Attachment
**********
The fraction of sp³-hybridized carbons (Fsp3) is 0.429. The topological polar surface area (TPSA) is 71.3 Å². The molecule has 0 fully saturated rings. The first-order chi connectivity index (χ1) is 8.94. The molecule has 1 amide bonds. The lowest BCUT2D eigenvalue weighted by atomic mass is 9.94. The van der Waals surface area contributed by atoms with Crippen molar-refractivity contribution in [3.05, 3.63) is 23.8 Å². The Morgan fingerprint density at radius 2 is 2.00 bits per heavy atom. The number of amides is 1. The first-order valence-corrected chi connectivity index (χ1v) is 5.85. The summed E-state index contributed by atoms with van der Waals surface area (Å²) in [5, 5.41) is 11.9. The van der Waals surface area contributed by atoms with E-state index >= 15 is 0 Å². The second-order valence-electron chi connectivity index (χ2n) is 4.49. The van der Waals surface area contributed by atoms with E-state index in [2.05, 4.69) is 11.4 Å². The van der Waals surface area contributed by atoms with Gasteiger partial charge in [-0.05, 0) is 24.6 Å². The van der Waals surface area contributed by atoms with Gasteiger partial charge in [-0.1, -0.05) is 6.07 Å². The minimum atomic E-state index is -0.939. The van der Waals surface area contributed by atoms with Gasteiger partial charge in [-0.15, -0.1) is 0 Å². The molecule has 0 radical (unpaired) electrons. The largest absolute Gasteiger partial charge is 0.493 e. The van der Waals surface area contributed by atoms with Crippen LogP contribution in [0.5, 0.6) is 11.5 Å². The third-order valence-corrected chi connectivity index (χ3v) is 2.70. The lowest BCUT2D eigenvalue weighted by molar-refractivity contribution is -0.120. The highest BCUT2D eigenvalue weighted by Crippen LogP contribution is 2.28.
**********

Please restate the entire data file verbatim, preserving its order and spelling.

The fraction of sp³-hybridized carbons (Fsp3) is 0.429. The topological polar surface area (TPSA) is 71.3 Å². The molecule has 0 fully saturated rings. The first-order chi connectivity index (χ1) is 8.94. The molecule has 1 amide bonds. The lowest BCUT2D eigenvalue weighted by atomic mass is 9.94. The van der Waals surface area contributed by atoms with Crippen molar-refractivity contribution in [3.05, 3.63) is 23.8 Å². The Morgan fingerprint density at radius 2 is 2.00 bits per heavy atom. The number of amides is 1. The first-order valence-corrected chi connectivity index (χ1v) is 5.85. The summed E-state index contributed by atoms with van der Waals surface area (Å²) in [5, 5.41) is 11.9. The van der Waals surface area contributed by atoms with E-state index >= 15 is 0 Å². The second-order valence-electron chi connectivity index (χ2n) is 4.49. The van der Waals surface area contributed by atoms with E-state index in [2.05, 4.69) is 11.4 Å². The van der Waals surface area contributed by atoms with Gasteiger partial charge in [-0.05, 0) is 24.6 Å². The van der Waals surface area contributed by atoms with Gasteiger partial charge in [-0.1, -0.05) is 6.07 Å². The minimum atomic E-state index is -0.939. The van der Waals surface area contributed by atoms with Gasteiger partial charge in [-0.15, -0.1) is 0 Å². The molecule has 0 radical (unpaired) electrons. The largest absolute Gasteiger partial charge is 0.493 e. The van der Waals surface area contributed by atoms with Crippen LogP contribution in [0.5, 0.6) is 11.5 Å². The third-order valence-corrected chi connectivity index (χ3v) is 2.70. The lowest BCUT2D eigenvalue weighted by molar-refractivity contribution is -0.120. The highest BCUT2D eigenvalue weighted by Crippen LogP contribution is 2.28.